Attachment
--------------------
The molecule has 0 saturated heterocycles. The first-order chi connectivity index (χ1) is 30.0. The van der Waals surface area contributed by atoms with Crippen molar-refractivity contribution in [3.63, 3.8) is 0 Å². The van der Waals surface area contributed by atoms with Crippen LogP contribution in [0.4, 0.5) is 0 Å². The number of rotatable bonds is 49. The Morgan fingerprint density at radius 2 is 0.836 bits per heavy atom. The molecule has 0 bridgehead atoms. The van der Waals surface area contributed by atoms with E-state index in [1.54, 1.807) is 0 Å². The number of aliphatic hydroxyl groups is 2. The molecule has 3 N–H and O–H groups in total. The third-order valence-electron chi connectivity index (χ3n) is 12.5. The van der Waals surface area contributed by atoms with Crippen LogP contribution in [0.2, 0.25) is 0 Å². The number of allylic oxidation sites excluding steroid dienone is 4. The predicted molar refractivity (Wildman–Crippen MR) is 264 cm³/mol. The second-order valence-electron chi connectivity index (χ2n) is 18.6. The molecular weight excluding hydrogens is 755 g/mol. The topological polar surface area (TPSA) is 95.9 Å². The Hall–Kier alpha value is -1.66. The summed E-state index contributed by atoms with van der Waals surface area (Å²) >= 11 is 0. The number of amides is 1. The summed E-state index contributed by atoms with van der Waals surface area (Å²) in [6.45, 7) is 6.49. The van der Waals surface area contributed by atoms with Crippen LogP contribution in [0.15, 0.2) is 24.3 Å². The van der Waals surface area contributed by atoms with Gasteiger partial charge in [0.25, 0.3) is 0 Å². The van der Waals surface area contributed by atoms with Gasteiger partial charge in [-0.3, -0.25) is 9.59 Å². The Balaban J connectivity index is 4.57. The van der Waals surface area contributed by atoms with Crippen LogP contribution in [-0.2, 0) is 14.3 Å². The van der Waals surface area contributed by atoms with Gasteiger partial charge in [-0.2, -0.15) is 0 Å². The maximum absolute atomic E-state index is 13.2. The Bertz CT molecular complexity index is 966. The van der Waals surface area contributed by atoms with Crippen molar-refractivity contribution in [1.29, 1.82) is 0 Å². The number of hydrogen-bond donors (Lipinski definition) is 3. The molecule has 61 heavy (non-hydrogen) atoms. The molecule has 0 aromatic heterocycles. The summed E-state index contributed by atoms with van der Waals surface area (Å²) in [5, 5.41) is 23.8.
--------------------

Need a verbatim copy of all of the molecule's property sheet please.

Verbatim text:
The molecule has 0 saturated heterocycles. The first-order chi connectivity index (χ1) is 30.0. The van der Waals surface area contributed by atoms with Crippen molar-refractivity contribution in [3.63, 3.8) is 0 Å². The van der Waals surface area contributed by atoms with Crippen LogP contribution in [0.4, 0.5) is 0 Å². The number of rotatable bonds is 49. The Morgan fingerprint density at radius 2 is 0.836 bits per heavy atom. The molecule has 0 bridgehead atoms. The van der Waals surface area contributed by atoms with E-state index in [1.54, 1.807) is 0 Å². The number of aliphatic hydroxyl groups is 2. The molecule has 3 N–H and O–H groups in total. The third-order valence-electron chi connectivity index (χ3n) is 12.5. The van der Waals surface area contributed by atoms with Crippen LogP contribution in [0.2, 0.25) is 0 Å². The number of allylic oxidation sites excluding steroid dienone is 4. The predicted molar refractivity (Wildman–Crippen MR) is 264 cm³/mol. The second-order valence-electron chi connectivity index (χ2n) is 18.6. The molecular weight excluding hydrogens is 755 g/mol. The topological polar surface area (TPSA) is 95.9 Å². The Hall–Kier alpha value is -1.66. The summed E-state index contributed by atoms with van der Waals surface area (Å²) >= 11 is 0. The number of amides is 1. The summed E-state index contributed by atoms with van der Waals surface area (Å²) in [6.45, 7) is 6.49. The van der Waals surface area contributed by atoms with Crippen LogP contribution in [0.15, 0.2) is 24.3 Å². The van der Waals surface area contributed by atoms with Gasteiger partial charge in [0.25, 0.3) is 0 Å². The van der Waals surface area contributed by atoms with Gasteiger partial charge in [-0.3, -0.25) is 9.59 Å². The Balaban J connectivity index is 4.57. The van der Waals surface area contributed by atoms with Crippen LogP contribution in [-0.2, 0) is 14.3 Å². The van der Waals surface area contributed by atoms with Gasteiger partial charge in [-0.2, -0.15) is 0 Å². The maximum absolute atomic E-state index is 13.2. The Bertz CT molecular complexity index is 966. The van der Waals surface area contributed by atoms with Crippen molar-refractivity contribution in [1.29, 1.82) is 0 Å². The number of hydrogen-bond donors (Lipinski definition) is 3. The molecule has 61 heavy (non-hydrogen) atoms. The molecule has 0 aromatic heterocycles. The summed E-state index contributed by atoms with van der Waals surface area (Å²) in [5, 5.41) is 23.8.